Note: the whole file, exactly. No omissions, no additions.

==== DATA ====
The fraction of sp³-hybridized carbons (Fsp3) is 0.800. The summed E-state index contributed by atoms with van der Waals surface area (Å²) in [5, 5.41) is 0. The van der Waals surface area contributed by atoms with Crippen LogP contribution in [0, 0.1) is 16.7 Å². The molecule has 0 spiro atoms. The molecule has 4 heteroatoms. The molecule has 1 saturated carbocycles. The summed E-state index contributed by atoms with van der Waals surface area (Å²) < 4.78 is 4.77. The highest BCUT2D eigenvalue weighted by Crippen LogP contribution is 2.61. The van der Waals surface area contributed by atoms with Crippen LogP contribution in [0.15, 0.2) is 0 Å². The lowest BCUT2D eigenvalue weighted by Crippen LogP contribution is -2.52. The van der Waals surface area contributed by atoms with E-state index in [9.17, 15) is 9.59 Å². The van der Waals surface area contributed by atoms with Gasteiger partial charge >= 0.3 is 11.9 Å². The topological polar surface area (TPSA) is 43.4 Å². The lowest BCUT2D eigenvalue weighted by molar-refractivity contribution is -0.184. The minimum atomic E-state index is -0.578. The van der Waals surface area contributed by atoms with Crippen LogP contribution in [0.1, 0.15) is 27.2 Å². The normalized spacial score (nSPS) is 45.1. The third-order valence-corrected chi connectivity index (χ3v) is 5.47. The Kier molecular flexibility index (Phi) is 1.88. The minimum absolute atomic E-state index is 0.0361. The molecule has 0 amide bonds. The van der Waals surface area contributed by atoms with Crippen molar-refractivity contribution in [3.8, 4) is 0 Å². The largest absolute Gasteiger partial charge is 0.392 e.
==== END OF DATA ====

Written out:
The fraction of sp³-hybridized carbons (Fsp3) is 0.800. The summed E-state index contributed by atoms with van der Waals surface area (Å²) in [5, 5.41) is 0. The van der Waals surface area contributed by atoms with Crippen LogP contribution in [0, 0.1) is 16.7 Å². The molecule has 0 spiro atoms. The molecule has 4 heteroatoms. The molecule has 1 saturated carbocycles. The summed E-state index contributed by atoms with van der Waals surface area (Å²) < 4.78 is 4.77. The highest BCUT2D eigenvalue weighted by Crippen LogP contribution is 2.61. The van der Waals surface area contributed by atoms with Crippen LogP contribution in [0.15, 0.2) is 0 Å². The lowest BCUT2D eigenvalue weighted by Crippen LogP contribution is -2.52. The van der Waals surface area contributed by atoms with E-state index in [9.17, 15) is 9.59 Å². The van der Waals surface area contributed by atoms with Gasteiger partial charge >= 0.3 is 11.9 Å². The topological polar surface area (TPSA) is 43.4 Å². The lowest BCUT2D eigenvalue weighted by molar-refractivity contribution is -0.184. The minimum atomic E-state index is -0.578. The van der Waals surface area contributed by atoms with Crippen LogP contribution in [0.1, 0.15) is 27.2 Å². The normalized spacial score (nSPS) is 45.1. The third-order valence-corrected chi connectivity index (χ3v) is 5.47. The Kier molecular flexibility index (Phi) is 1.88. The minimum absolute atomic E-state index is 0.0361. The molecule has 0 amide bonds. The van der Waals surface area contributed by atoms with Crippen molar-refractivity contribution in [3.8, 4) is 0 Å². The largest absolute Gasteiger partial charge is 0.392 e.